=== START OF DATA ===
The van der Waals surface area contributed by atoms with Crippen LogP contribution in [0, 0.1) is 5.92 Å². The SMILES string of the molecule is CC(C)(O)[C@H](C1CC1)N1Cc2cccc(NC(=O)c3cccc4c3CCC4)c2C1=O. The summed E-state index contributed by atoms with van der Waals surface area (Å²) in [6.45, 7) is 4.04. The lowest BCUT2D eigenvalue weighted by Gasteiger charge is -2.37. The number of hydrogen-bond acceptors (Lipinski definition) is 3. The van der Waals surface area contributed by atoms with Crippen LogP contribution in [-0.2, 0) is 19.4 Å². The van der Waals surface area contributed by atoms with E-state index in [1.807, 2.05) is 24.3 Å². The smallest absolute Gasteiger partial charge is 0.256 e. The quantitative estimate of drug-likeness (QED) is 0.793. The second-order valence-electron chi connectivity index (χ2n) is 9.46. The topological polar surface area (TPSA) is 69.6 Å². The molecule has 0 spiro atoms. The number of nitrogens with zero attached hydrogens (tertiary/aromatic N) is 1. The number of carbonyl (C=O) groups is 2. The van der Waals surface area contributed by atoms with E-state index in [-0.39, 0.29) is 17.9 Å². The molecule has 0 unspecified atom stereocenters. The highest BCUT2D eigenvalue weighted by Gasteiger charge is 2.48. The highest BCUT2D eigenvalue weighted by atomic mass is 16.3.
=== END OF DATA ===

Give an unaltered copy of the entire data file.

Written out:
The van der Waals surface area contributed by atoms with Crippen LogP contribution in [0, 0.1) is 5.92 Å². The SMILES string of the molecule is CC(C)(O)[C@H](C1CC1)N1Cc2cccc(NC(=O)c3cccc4c3CCC4)c2C1=O. The summed E-state index contributed by atoms with van der Waals surface area (Å²) in [6.45, 7) is 4.04. The lowest BCUT2D eigenvalue weighted by Gasteiger charge is -2.37. The number of hydrogen-bond acceptors (Lipinski definition) is 3. The van der Waals surface area contributed by atoms with Crippen LogP contribution in [-0.2, 0) is 19.4 Å². The van der Waals surface area contributed by atoms with E-state index in [1.807, 2.05) is 24.3 Å². The smallest absolute Gasteiger partial charge is 0.256 e. The quantitative estimate of drug-likeness (QED) is 0.793. The second-order valence-electron chi connectivity index (χ2n) is 9.46. The topological polar surface area (TPSA) is 69.6 Å². The molecule has 0 spiro atoms. The number of nitrogens with zero attached hydrogens (tertiary/aromatic N) is 1. The number of carbonyl (C=O) groups is 2. The van der Waals surface area contributed by atoms with E-state index in [-0.39, 0.29) is 17.9 Å². The molecule has 0 unspecified atom stereocenters. The highest BCUT2D eigenvalue weighted by Gasteiger charge is 2.48. The highest BCUT2D eigenvalue weighted by atomic mass is 16.3.